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    1. Living at the terminus is a big advantage- when I was commuting regularly, I travelled to the terminus at the other end, so I had a lot going for me. That way you can even get a seat before the other travellers get on the train.

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  3. I've also seen that look of alarm and curiosity (what does that old git want) when I've gone into a GW franchise. Similar conversation. I mentioned that I used to play GW stuff with my son, which was true, then when he asked me what I was painting, same sort of thing. How long have you been doing that? About twenty years, or as long as you've been alive, mate. As I left, I heard the older GW fellow say to the younger one, "I love older gamers". Hmmmm.

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    1. You should maybe take along a bottle of tonic wine, and give them a song before you leave, just to share the love.

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  4. I suspect they tell scary stories about the dreaded XBox and the Komputerr Gamerrr.

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    1. I guess we all have our demons - I never thought about that - could Warhammer disciples become an oppressed minority? weird?

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  5. The reach of the Great Eye must be considerable. I do some of my discretionary spending in a local chain that is a GW stockist, but not an actual Temple of Doom (we have one but I daren't set foot there). They also make a point of asking me what I'm working on. Must be some sort of script that comes in the carton with the paints. They're very polite and engaging, but I do come away with the feeling that nice young people have been humouring me. Of course, that's very good of them as I need to be humoured and most people don't have a venal motive to bother.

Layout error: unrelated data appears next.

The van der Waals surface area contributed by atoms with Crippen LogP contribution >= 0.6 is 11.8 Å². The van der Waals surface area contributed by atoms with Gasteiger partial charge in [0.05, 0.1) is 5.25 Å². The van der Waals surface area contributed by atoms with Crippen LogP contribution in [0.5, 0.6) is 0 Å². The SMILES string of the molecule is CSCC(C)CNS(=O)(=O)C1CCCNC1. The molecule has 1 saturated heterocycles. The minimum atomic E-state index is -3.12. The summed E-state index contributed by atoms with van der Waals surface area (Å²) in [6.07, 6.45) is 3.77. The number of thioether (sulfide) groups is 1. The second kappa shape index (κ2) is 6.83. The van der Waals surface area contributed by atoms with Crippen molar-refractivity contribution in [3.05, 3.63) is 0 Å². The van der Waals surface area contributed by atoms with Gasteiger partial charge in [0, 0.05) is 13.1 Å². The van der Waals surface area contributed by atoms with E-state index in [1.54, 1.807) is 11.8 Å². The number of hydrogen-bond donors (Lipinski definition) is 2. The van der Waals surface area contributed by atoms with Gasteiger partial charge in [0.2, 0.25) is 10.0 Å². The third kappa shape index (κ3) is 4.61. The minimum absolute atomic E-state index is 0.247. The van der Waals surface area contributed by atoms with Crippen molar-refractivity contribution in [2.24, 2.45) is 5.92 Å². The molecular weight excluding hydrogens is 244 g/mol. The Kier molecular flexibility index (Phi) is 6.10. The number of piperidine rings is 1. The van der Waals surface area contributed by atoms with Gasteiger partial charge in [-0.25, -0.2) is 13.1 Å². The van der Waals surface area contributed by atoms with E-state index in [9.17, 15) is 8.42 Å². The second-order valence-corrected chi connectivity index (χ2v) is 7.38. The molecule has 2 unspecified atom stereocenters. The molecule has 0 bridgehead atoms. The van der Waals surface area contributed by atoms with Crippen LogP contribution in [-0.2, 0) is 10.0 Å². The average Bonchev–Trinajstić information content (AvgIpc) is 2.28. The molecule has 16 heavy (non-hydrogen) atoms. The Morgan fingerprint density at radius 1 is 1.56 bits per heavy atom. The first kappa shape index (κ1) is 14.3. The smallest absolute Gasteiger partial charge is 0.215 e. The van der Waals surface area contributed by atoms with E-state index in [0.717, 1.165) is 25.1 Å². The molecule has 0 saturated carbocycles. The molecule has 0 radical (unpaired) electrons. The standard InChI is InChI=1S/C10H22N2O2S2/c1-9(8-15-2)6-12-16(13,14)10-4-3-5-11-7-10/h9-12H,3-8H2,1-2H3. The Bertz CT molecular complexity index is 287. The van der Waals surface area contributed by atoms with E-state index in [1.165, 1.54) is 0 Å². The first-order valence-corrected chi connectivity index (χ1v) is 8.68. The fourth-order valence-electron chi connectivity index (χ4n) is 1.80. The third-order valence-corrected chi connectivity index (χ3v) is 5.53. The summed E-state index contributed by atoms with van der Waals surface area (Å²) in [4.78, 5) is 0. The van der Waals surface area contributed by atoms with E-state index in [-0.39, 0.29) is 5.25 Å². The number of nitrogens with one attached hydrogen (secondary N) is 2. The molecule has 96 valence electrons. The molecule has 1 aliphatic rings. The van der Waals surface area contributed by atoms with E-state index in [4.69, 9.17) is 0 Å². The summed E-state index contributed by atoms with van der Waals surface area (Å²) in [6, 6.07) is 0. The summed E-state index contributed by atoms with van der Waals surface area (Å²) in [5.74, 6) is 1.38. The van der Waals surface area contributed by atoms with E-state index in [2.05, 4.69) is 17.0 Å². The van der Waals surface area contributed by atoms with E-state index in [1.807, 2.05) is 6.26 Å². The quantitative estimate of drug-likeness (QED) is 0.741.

At least, given they also stock a small range of historical miniatures (Perry Miniatures, Flames of War, Plastic Soldier Co, that sort of thing) they have some idea of what I'm on about.

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    1. I was very favourably impressed, I have to say. I'll have to add them to my list of places to shop: Marks & Spencer for socks and chicken soup, Whittard's for coffee beans, PC World for ink cartridges, those nice boys at Warhammer for model paints.

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    2. A chap after my own heart. I have a person or place for everything. When I need said thing bought or done, I go to the place, it gets done, I go home. I never quite understood why people regard "shopping" as a form of recreational activity. My commitment is such that when I have to buy something, I get the thing I know I like or that works, and buy it in bulk. Why buy one black shirt when I can buy three identical black shirts? Luckily for me the Wind Beneath My Wings is of a similar bent. Going to the mall for lady's clothes is not the chore for me it is for most blokes. I love that girl.

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  6. But did you have to take out a 2nd mortgage to buy the paints, that's the real question??

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    1. They certainly don't give the stuff away - Be Nice to Pensioners Week stopped short of that.

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    2. Bloody right, Ray. Citadel paints go for $5.50 a wee pot from my local indie stockist here in Cannuckistan. Brutal. I've come to prefer Army Painter in the dropper bottles but hard to find them. And who comes up w Citadel paint names anyway?

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    3. That's interesting - imagine the job ads for positions in GW's marketing department - "the successful applicant will believe in the supreme coolness of names for paint shades which refer to primary-school jokes involving bodily fluids, or to potential characters in base-level fantasy role playing games".

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  7. They seem to be going for older managers nowadays - my local chap seems quite pleasant , Tony

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    1. Maybe that usefully bucks a trend - I find that policemen, doctors, even magistrates are getting younger by the day; if GW managers are getting older that balances things up a bit. Maybe I could apply for a job on Saturday mornings?